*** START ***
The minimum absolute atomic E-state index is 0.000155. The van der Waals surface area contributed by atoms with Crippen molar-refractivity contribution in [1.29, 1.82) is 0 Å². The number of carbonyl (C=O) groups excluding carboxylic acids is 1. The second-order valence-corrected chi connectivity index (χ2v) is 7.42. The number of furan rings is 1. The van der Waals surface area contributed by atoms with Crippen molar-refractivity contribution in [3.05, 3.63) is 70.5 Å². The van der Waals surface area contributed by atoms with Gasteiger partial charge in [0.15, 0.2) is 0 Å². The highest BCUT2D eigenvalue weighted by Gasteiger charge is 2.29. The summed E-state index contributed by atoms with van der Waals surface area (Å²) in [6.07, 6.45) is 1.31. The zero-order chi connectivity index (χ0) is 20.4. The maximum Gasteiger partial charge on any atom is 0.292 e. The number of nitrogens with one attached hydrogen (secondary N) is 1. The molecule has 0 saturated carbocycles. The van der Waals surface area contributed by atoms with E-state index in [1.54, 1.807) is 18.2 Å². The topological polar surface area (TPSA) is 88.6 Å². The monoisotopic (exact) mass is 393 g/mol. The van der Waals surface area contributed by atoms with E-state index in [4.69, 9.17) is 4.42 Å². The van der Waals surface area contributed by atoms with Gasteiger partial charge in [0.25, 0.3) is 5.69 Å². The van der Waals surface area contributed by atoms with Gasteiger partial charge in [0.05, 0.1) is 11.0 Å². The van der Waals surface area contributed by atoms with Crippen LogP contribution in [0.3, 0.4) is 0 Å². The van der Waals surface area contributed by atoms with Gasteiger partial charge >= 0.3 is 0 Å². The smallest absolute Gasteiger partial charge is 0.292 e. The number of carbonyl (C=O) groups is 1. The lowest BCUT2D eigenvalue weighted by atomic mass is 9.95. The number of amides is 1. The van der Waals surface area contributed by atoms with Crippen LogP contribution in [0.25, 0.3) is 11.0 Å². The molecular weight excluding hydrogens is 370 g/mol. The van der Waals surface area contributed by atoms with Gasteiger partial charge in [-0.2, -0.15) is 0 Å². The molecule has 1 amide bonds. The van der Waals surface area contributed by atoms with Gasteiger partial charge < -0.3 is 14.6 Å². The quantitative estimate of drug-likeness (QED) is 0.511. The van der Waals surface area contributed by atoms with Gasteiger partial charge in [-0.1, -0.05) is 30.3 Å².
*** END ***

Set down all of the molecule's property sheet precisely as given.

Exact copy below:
The minimum absolute atomic E-state index is 0.000155. The van der Waals surface area contributed by atoms with Crippen molar-refractivity contribution in [1.29, 1.82) is 0 Å². The number of carbonyl (C=O) groups excluding carboxylic acids is 1. The second-order valence-corrected chi connectivity index (χ2v) is 7.42. The number of furan rings is 1. The van der Waals surface area contributed by atoms with Crippen molar-refractivity contribution in [3.05, 3.63) is 70.5 Å². The van der Waals surface area contributed by atoms with Gasteiger partial charge in [0.15, 0.2) is 0 Å². The highest BCUT2D eigenvalue weighted by Gasteiger charge is 2.29. The summed E-state index contributed by atoms with van der Waals surface area (Å²) in [6.07, 6.45) is 1.31. The zero-order chi connectivity index (χ0) is 20.4. The maximum Gasteiger partial charge on any atom is 0.292 e. The number of nitrogens with one attached hydrogen (secondary N) is 1. The molecule has 0 saturated carbocycles. The van der Waals surface area contributed by atoms with E-state index in [1.54, 1.807) is 18.2 Å². The topological polar surface area (TPSA) is 88.6 Å². The monoisotopic (exact) mass is 393 g/mol. The van der Waals surface area contributed by atoms with E-state index in [4.69, 9.17) is 4.42 Å². The van der Waals surface area contributed by atoms with Gasteiger partial charge in [0.25, 0.3) is 5.69 Å². The van der Waals surface area contributed by atoms with Gasteiger partial charge in [0.05, 0.1) is 11.0 Å². The van der Waals surface area contributed by atoms with Crippen LogP contribution in [0.3, 0.4) is 0 Å². The van der Waals surface area contributed by atoms with Gasteiger partial charge >= 0.3 is 0 Å². The smallest absolute Gasteiger partial charge is 0.292 e. The number of carbonyl (C=O) groups is 1. The lowest BCUT2D eigenvalue weighted by atomic mass is 9.95. The number of amides is 1. The van der Waals surface area contributed by atoms with Crippen LogP contribution in [0.25, 0.3) is 11.0 Å². The molecular weight excluding hydrogens is 370 g/mol. The van der Waals surface area contributed by atoms with Gasteiger partial charge in [-0.2, -0.15) is 0 Å². The molecule has 1 amide bonds. The van der Waals surface area contributed by atoms with Gasteiger partial charge < -0.3 is 14.6 Å². The quantitative estimate of drug-likeness (QED) is 0.511. The van der Waals surface area contributed by atoms with Gasteiger partial charge in [-0.1, -0.05) is 30.3 Å².